Novices and other women in ao dai, national Vietnamese dress, prepare to give offerings to the celebrants at the Aug. 13 opening Mass of the Marian Congress at the National Shrine of Our Lady of La Vang in the Hai Lang District of Quang Tri Province, Vietnam. (GSR photo / Joachim Pham)
Hai Lang District, Quang Tri Province, Vietnam — Some 600 sisters from various congregations volunteered to provide support and essential services for crowds of pilgrims attending the 31st anniversary of the Marian Congress here. The gathering was held on Assumption weekend in mid-August at the National Shrine of Our Lady of La Vang in the Hai Lang District of Quang Tri Province, central Vietnam.
Lovers of the Holy Cross of Hue Sr. Catherine Nguyen Thi Hong Gam (second from left) and other sisters decorated an altar of Our Lady of La Vang, which was used in a procession around the shrine. About 200 Lovers of the Holy Cross sisters sang in a choir, served Masses, provided food for bishops and priests, or arranged flowers at the altars. (GSR photo / Joachim Pham)
Tam Hiep Dominican Sr. Mary Nguyen Thi Hong Que and youth perform actions to a song at the shrine. Que gave a talk on marriage, titled "Together with Mother Mary, young people confidently enter into married life," to 6,000 youths in the Martyrs Hall at the shrine on Aug. 13. Vietnamese bishops declared 2017 the Year of Preparations for Young Couples to Enter into Married Life, part of a three-year action plan to strengthen family values among young couples. (GSR photo / Joachim Pham)
More than 200,000 pilgrims, including people of other faiths from inside and outside Vietnam, attended the triennial "Living the Spirit of Fatima's Message" congress to celebrate the feast of the Assumption on Aug. 15. During the congress, which ran Aug. 13-15 this year, pilgrims attended Masses, joined a eucharistic adoration procession, went to confession, prayed the rosary and watched cultural performances.
Some 120 nuns dance at the opening ceremony of the 31st anniversary of the Marian Congress Aug. 13. (GSR photo / Joachim Pham)
Pilgrims pray under the statue of Our Lady of La Vang. The Blessed Mother is believed to have appeared in forests now called La Vang in 1798 to console Catholics seeking to avoid persecution by authorities. In 1961, the bishops of Vietnam declared the site the national Marian shrine. (GSR photo / Joachim Pham)
Sisters offered health care to those who fell ill, worked with volunteers to clean up the shrine, gave prayerful and cultural performances, served at the Eucharist procession, sold Catholic items to pilgrims and helped record people's prayer requests for the clergy.
Sr. Mary Nguyen Thi Dung, of the Daughters of Mary Immaculate, leads a group of 130 volunteers to clean up the shrine. (GSR photo / Joachim Pham)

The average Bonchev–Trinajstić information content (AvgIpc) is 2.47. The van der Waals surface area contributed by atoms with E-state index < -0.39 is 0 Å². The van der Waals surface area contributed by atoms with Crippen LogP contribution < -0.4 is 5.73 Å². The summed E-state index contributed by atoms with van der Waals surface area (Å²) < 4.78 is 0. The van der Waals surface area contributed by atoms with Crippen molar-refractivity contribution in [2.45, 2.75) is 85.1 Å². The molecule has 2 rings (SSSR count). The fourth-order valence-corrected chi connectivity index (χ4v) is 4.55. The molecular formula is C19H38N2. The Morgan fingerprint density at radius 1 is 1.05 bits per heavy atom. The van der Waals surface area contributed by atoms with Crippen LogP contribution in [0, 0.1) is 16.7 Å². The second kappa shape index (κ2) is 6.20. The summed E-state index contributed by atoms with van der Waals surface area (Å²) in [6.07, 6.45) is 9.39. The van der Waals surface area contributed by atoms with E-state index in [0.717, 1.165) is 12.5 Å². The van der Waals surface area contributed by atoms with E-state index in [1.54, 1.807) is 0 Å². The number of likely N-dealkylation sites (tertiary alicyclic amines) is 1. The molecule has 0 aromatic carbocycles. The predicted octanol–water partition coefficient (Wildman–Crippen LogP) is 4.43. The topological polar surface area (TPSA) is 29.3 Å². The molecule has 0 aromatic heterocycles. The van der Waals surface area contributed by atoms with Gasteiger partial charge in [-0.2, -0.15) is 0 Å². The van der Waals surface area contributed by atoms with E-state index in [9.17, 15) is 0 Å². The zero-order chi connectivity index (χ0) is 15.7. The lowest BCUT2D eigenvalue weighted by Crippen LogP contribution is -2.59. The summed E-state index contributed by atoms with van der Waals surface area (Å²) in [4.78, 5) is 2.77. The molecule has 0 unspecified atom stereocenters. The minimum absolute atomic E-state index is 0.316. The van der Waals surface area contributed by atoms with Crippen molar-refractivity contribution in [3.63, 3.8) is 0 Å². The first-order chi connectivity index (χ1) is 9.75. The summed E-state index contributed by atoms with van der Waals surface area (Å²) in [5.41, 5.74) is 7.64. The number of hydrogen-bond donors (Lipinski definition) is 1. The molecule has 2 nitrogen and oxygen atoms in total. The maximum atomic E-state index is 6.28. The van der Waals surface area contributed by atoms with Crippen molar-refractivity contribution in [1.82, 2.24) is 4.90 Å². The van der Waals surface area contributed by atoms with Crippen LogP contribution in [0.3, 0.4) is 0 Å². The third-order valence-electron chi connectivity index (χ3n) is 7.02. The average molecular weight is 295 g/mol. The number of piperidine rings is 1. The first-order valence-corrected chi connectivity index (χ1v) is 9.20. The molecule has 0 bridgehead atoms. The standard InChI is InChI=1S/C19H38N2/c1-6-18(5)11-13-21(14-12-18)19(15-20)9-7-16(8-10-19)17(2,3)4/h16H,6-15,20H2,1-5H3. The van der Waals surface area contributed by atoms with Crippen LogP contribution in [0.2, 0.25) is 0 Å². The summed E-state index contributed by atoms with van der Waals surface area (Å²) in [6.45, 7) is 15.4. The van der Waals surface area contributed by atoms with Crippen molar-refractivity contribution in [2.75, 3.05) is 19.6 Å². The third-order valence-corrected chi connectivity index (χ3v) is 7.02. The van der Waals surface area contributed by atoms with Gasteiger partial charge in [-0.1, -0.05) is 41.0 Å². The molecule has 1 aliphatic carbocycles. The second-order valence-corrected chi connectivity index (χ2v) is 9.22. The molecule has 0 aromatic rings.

"Our work is to collect and remove garbage from the shrine," said Sr. Mary Nguyen Thi Dung, who led 130 volunteers in cleanup. "Elderly people and children could not go to put rubbish into trash cans because the site is full of people and the weather is hot. We work hard for love of Mother Mary." (GSR photo / Joachim Pham)
Daughter of Mary Immaculate Sr. Mary Tran Thi Tuyet and health workers look after people who have fevers and other minor illnesses. Tuyet, who is a doctor, said that, during the three-day celebration, more than 300 people with headaches, high blood pressure, fevers, sunstroke, appendicitis or diabetes were treated at the shrine or sent to local hospitals. (GSR photo / Joachim Pham)
Daughter of Mary Immaculate Sr. Cecilia Nguyen Thi Huong helps pilgrims write down their prayer requests to priests and receives their Mass stipends. "Offering money to Mass intentions is an indispensable need of pilgrims who visit Our Lady of La Vang," Huong said. People give money, gold and flowers to support prayers for souls, aborted fetuses, family unity, and to thank the Mother for curing them of diseases and answering their prayers. (GSR photo / Joachim Pham)
Nuns and novices from the Lovers of the Holy Cross of Thanh Hoa, northern Vietnam, pose on the main stage Aug. 15. Sr. Mary Vu Thi Thanh Nhung (second row, fourth from right) said they were visiting the shrine for the first time and gave a prayerful performance during the eucharistic procession on the evening of Aug. 13. "Our performance aimed to help pilgrims recognize their sins against God's love and Mother and go to confession," she said. (GSR photo / Joachim Pham)
Visitation Sr. Anna Nguyen Thi Hanh sells medical oil to visitors. Hanh was also one of 120 religious dancers who performed at the congress. Pilgrims bought rosaries, Catholic statues, medical oil and paper fans made by nuns. (GSR photo / Joachim Pham)
The 219-year-old shrine was ruined in a battle in 1972 during the Vietnam War. After 1975, the communist government confiscated most of the 21 hectares, or 52 acres, of land at the shrine site.
After the government returned about 32 acres of the land in 2008, construction began on a new basilica with a 5,000-person capacity.
The bell tower of the old basilica remains standing at the shrine. The basilica, built in 1924, collapsed in a battle in 1972 during the Vietnam War. (GSR photo / Joachim Pham)
Pilgrims attend a Mass Aug. 14 to celebrate the feast of the Assumption. Hue archdiocesan officials estimated more than 200,000 people attended the three-day Marian Congress to mark the Assumption. (GSR photo / Joachim Pham)
[Joachim Pham is a correspondent for Global Sisters Report based in Vietnam.]